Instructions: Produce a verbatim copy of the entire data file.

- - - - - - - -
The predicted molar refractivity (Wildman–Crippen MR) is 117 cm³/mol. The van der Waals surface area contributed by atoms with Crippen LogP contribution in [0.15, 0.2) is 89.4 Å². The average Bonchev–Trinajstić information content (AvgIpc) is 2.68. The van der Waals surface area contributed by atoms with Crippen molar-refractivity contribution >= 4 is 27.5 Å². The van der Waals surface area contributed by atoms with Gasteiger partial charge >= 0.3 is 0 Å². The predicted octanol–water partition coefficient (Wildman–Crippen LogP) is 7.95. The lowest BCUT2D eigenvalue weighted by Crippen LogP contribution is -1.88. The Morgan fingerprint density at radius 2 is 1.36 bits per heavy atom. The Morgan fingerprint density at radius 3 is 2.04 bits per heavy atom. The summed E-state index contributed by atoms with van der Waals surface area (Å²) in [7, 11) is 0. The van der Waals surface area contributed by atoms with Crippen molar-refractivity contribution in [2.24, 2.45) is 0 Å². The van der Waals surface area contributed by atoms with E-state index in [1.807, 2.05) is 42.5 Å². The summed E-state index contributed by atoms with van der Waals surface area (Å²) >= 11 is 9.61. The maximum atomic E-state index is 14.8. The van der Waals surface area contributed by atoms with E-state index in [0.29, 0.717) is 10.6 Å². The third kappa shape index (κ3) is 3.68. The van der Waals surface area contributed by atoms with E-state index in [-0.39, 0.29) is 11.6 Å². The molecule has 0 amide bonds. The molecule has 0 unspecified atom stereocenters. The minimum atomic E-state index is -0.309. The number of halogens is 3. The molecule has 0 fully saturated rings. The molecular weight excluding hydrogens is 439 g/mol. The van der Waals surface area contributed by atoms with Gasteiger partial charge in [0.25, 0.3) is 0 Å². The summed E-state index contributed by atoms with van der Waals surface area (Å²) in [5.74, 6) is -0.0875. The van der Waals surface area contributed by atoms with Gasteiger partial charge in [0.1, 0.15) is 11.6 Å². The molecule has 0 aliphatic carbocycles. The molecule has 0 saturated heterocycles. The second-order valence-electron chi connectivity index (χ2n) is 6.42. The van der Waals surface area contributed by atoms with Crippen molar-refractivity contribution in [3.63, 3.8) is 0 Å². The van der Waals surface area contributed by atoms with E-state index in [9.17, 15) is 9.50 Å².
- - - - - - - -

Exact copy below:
The predicted molar refractivity (Wildman–Crippen MR) is 117 cm³/mol. The van der Waals surface area contributed by atoms with Crippen LogP contribution in [0.15, 0.2) is 89.4 Å². The average Bonchev–Trinajstić information content (AvgIpc) is 2.68. The van der Waals surface area contributed by atoms with Crippen molar-refractivity contribution >= 4 is 27.5 Å². The van der Waals surface area contributed by atoms with Gasteiger partial charge >= 0.3 is 0 Å². The predicted octanol–water partition coefficient (Wildman–Crippen LogP) is 7.95. The lowest BCUT2D eigenvalue weighted by Crippen LogP contribution is -1.88. The Morgan fingerprint density at radius 2 is 1.36 bits per heavy atom. The Morgan fingerprint density at radius 3 is 2.04 bits per heavy atom. The summed E-state index contributed by atoms with van der Waals surface area (Å²) in [7, 11) is 0. The van der Waals surface area contributed by atoms with Crippen molar-refractivity contribution in [2.24, 2.45) is 0 Å². The van der Waals surface area contributed by atoms with E-state index in [1.807, 2.05) is 42.5 Å². The summed E-state index contributed by atoms with van der Waals surface area (Å²) >= 11 is 9.61. The maximum atomic E-state index is 14.8. The van der Waals surface area contributed by atoms with E-state index in [0.29, 0.717) is 10.6 Å². The third kappa shape index (κ3) is 3.68. The van der Waals surface area contributed by atoms with E-state index in [-0.39, 0.29) is 11.6 Å². The molecule has 0 amide bonds. The molecule has 0 unspecified atom stereocenters. The minimum atomic E-state index is -0.309. The number of halogens is 3. The molecule has 0 fully saturated rings. The molecular weight excluding hydrogens is 439 g/mol. The van der Waals surface area contributed by atoms with Gasteiger partial charge in [0.25, 0.3) is 0 Å². The summed E-state index contributed by atoms with van der Waals surface area (Å²) in [5.74, 6) is -0.0875. The van der Waals surface area contributed by atoms with Gasteiger partial charge in [0.1, 0.15) is 11.6 Å². The molecule has 0 aliphatic carbocycles. The molecule has 0 saturated heterocycles. The second-order valence-electron chi connectivity index (χ2n) is 6.42. The van der Waals surface area contributed by atoms with Crippen molar-refractivity contribution in [3.63, 3.8) is 0 Å². The van der Waals surface area contributed by atoms with E-state index in [9.17, 15) is 9.50 Å².